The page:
How to Become a Planet, by Nicole Melleby (Algonquin Young Readers)
Fourteen year old Pluto is an engaging youngster, as passionate about astronomy as she is puzzled by the changes in her life and herself. Within a short period of time, she’d gone from a happy science geek who hangs out with her best friend on the boardwalk where her divorced mother runs the family pizzeria, to a stranger in her own skin. Sometimes she’s paralyzed with the blues, unable to even get out of bed, and the next she’s caught up in senseless fury. It’s as if the mood swings of normally hormonal adolescence have been amped up to pathological proportions. Even with a supportive mother, a psychiatric diagnosis complete with medications and a recommendation for psychotherapy, and a novel way of using astronomical concepts as metaphors for what she’s going through, Pluto is drowning. Not only is she progressively alienating everyone she cares about, she’s stopped caring. Only when her rich city father ramps up the pressure for her to live with him does she formulate a desperate plan: a list of all the things she must do in order to stay at home.
Visit the planetarium with Mom.
Go to Former Best Friend’s Birthday party… and so on.
The list, Pluto believes, will prove that she can return to her old, “true,” “normal” self. But things don’t go as planned. As Pluto embarks upon her tasks, they become even less within her reach. The summer takes one unexpected turn after another. The tutor whom Pluto was sure she’d hated turns out to be a sympathetic ally, and a new friend with a checklist of their own has a secret Pluto can sympathize with.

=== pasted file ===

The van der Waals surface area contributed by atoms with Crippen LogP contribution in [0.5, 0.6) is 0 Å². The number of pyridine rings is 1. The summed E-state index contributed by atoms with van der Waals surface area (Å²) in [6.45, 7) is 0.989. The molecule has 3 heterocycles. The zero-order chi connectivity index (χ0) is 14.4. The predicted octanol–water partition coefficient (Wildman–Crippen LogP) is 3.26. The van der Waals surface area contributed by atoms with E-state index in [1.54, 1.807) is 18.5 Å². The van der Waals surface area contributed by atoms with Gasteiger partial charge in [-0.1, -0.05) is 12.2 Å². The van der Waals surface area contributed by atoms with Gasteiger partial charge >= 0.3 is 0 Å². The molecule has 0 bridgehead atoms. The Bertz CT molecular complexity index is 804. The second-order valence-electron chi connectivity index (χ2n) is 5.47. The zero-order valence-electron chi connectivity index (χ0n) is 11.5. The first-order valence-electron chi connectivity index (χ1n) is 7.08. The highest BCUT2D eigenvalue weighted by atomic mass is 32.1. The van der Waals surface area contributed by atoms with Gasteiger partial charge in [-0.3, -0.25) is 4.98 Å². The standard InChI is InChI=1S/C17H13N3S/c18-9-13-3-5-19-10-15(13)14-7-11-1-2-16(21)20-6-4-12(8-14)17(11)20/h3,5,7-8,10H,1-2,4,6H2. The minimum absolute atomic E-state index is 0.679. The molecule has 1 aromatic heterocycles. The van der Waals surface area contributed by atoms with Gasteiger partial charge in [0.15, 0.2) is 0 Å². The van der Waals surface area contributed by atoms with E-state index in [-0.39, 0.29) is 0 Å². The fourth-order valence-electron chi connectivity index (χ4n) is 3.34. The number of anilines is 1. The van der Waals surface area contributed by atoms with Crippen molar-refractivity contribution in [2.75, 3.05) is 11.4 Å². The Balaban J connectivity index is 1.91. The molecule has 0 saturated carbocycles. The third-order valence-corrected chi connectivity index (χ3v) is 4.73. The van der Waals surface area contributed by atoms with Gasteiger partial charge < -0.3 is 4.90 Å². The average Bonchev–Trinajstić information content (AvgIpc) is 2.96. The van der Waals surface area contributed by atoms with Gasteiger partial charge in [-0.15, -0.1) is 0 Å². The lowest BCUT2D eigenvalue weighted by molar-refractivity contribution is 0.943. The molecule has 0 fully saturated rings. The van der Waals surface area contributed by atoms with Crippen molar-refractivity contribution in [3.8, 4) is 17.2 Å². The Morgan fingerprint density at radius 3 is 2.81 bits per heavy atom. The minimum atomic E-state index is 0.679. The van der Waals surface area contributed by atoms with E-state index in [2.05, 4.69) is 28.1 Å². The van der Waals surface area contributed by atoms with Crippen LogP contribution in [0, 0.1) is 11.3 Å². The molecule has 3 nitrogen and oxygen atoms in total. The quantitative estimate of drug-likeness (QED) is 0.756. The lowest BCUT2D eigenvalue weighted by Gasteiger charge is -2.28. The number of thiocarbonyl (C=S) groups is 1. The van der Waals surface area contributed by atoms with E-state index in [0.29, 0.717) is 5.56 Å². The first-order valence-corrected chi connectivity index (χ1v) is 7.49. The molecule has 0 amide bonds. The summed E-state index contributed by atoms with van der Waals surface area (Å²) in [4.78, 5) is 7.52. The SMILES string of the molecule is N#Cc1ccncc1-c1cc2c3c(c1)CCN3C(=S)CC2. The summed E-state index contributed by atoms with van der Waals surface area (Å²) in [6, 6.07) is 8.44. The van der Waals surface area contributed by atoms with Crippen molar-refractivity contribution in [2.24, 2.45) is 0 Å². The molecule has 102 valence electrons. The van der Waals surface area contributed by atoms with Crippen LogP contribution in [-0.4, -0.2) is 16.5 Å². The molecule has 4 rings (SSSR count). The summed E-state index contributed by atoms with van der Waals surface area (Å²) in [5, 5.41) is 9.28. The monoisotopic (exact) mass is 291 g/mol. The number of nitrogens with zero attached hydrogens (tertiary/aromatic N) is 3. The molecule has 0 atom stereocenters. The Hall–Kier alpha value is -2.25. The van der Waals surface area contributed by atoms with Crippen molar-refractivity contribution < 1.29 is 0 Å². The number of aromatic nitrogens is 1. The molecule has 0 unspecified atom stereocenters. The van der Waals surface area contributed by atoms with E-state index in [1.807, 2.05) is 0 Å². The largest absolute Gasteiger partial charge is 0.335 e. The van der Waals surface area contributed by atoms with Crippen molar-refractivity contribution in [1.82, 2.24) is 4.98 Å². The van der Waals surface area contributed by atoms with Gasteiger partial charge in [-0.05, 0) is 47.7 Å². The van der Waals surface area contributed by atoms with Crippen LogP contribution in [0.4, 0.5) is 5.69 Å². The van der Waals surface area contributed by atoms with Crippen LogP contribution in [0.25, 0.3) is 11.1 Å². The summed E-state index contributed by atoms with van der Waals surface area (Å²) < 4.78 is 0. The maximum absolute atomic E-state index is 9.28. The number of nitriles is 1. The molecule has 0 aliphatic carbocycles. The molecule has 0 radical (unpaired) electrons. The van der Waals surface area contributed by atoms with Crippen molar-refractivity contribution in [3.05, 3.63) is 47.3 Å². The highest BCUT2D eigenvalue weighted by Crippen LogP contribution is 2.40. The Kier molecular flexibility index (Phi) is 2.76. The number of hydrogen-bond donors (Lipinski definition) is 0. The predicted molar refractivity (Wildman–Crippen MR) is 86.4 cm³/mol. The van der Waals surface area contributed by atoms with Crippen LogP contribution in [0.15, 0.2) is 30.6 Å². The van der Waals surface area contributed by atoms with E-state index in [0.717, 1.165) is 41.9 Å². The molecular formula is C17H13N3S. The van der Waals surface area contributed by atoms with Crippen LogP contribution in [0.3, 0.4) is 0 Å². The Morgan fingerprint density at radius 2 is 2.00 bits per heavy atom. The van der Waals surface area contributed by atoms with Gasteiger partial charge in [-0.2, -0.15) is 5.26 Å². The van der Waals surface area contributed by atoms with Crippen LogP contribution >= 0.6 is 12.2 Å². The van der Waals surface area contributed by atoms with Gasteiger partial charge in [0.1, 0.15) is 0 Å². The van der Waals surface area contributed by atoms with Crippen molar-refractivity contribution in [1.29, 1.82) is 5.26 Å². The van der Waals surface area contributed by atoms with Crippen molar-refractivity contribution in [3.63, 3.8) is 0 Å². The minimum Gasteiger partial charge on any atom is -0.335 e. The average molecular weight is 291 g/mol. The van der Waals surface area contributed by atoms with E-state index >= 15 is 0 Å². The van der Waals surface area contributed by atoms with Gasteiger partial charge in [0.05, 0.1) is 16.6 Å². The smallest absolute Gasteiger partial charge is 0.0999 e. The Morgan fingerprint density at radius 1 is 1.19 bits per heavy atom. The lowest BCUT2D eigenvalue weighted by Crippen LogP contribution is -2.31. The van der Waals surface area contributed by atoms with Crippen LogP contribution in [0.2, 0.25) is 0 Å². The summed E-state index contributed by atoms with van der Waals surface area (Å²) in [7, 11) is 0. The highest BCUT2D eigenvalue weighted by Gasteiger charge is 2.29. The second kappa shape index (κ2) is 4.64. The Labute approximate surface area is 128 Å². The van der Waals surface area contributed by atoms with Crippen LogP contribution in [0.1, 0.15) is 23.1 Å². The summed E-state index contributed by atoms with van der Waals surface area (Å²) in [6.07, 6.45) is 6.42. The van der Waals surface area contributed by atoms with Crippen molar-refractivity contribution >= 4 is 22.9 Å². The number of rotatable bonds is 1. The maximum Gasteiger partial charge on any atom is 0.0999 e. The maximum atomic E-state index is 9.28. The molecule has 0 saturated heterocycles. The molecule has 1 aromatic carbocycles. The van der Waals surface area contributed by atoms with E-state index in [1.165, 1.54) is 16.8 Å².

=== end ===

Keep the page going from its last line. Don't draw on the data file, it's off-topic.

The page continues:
Society tends to “other” people with mental illnesses. Historically, they were seen as possessed by devils or cursed by angry gods, as witches, or as eccentric, lazy, or selfish. Treatments ranged from trephination (drilling holes in the patient’s skull), to exorcism to locking the mentally ill in horrific prison-like asylums. Even today, when effective treatments allow many, even those with serious diagnoses, to lead functional lives, the stigma persists. All too often, the person is seen only as their illness, and their insights and contributions therefore dismissed as invalid. Young people are particularly vulnerable to public shaming. It’s hard enough for even “normal” teens to figure out who they are and what they want in life. How to Become a Planet focuses on Pluto as a sympathetic character, a person who is both resourceful and overwhelmed, insightful and confused by changes in herself. Her use of astronomy metaphors is particularly vivid and powerful. Above all, Pluto is a person whose brain chemistry isn’t working quite right, not a diagnosis, and this excellent novel showcases her journey toward a new balance in her life.
As for my personal reaction, I must confess that, although I am an older adult, I gobbled up this book. Pluto’s voice was so compelling, and her struggles so resonant, that the story connected with me on a deep level. Although I did not suffer depression as a teen, I struggled with PTSD as an adult. The times Pluto absolutely cannot motivate herself to engage with her day were chillingly familiar. And, just as Pluto took small steps toward understanding her “new normal,” that’s how it went with me. Besides skillful therapy and appropriate psychiatric medicines, unexpected acts of kindness and new friendships as well as old carried me through the dark times. Pluto comes to accept that she is now and will forever be different from who she was before. I can never go back to the person I was before my own trauma. But I can heal and grow and live a fulfilling life. I wish the same for Pluto. She’s made an excellent start.